If Zmiana is going to continuously suffer harassment for being a “Russian Fifth Column”, as is inevitable, it must eventually, confidently affirm that it indeed supports the current efforts of significant actors in the Russian government to promote a multi-polar world and that the Russian Federation is the leading counter-hegemonic force to American unipolarity. Until Zmiana makes such a choice, it will be unceasingly slandered and left without a legitimate, defensible response to its critics. Given the turbulent and sensitive history of the relations between the Polish and Russian people, a lucid understanding of such a history and the possibilities for partnership between Poland and Russia, or lack thereof, in today’s global circumstances must be addressed.

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January 2015: Virile, mass labor action by Polish miners shows the way forward – underscores the comparative flaccidity of ‘new left PC protest politics’

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There is no doubt that Zmiana is a party of Polish patriots who are fighting on behalf of the Polish people, but if the party views Moscow as an ally in such a struggle, it must recognize, contextualize, and defend this appraisal. Obviously, however, any sort of such a “pro-Russian agenda” can only be formed upon first answering the deep questions of the identity of Poland and the Poles and summating the experience of practical political struggle.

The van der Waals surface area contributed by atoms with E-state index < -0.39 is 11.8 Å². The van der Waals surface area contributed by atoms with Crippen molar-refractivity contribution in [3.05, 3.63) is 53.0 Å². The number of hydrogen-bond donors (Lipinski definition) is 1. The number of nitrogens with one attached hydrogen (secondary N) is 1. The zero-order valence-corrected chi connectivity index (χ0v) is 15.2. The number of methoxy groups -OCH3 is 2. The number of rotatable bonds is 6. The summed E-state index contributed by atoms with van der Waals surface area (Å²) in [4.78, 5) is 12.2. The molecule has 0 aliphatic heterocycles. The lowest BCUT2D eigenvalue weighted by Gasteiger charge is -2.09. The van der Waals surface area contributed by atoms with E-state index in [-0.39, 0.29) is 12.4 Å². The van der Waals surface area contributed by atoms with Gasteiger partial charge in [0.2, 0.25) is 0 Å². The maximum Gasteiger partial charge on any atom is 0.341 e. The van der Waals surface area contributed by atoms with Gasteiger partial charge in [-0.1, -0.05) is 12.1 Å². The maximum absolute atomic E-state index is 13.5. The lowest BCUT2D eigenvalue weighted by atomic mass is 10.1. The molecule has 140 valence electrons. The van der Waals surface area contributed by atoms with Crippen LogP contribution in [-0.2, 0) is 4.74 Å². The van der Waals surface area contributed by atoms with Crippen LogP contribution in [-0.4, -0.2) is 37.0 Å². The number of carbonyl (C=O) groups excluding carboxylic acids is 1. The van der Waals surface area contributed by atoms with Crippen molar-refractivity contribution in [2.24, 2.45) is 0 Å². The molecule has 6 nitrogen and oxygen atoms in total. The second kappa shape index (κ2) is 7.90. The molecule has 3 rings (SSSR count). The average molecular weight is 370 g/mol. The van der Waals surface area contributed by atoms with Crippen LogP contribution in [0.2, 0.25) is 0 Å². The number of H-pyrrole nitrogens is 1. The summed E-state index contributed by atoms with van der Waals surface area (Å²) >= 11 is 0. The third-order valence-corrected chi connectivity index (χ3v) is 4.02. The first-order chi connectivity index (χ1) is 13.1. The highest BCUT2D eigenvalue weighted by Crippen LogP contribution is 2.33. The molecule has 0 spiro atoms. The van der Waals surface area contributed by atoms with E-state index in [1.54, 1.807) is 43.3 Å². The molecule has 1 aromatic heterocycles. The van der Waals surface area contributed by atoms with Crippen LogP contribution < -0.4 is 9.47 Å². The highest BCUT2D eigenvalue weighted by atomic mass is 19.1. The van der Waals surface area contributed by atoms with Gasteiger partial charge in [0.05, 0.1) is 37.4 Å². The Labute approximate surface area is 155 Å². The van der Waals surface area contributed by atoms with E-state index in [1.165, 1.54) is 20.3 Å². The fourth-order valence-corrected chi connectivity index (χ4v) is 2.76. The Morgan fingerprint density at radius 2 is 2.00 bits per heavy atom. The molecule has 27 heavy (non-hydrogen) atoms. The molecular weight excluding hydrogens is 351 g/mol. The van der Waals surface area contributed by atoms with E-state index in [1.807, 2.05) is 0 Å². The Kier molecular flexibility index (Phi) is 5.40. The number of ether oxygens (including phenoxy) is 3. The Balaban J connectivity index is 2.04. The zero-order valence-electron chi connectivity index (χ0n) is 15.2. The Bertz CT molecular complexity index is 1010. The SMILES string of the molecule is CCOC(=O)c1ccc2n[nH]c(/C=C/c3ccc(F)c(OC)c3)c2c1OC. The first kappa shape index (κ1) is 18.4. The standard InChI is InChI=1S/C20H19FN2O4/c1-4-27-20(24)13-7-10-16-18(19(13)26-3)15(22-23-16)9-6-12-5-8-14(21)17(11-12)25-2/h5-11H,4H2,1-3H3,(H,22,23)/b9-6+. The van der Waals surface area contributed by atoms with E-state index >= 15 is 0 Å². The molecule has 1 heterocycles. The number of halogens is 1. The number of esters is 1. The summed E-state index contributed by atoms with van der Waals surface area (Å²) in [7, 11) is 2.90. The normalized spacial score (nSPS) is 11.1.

As for now, of course, the party is indeed still young. Zmiana is just now organizing its branches around Poland, proposing its candidates for various elections, and seeking media access. Its Left and Right wings are temporarily held together by a common recognition of the need to fight the American Empire and improve the material conditions of Poles, and Piskorski, as a leader of both the centrist bloc and the party as a whole, seems to have won the confidence of the party’s ranks. While braving political repression such as exclusion from televised debates and investigation by the National Security Council of Poland alongside the usual media slander, Zmiana is faced with the enormous task of proving itself to be, as its political slogan demands, “being the change you want in Poland.”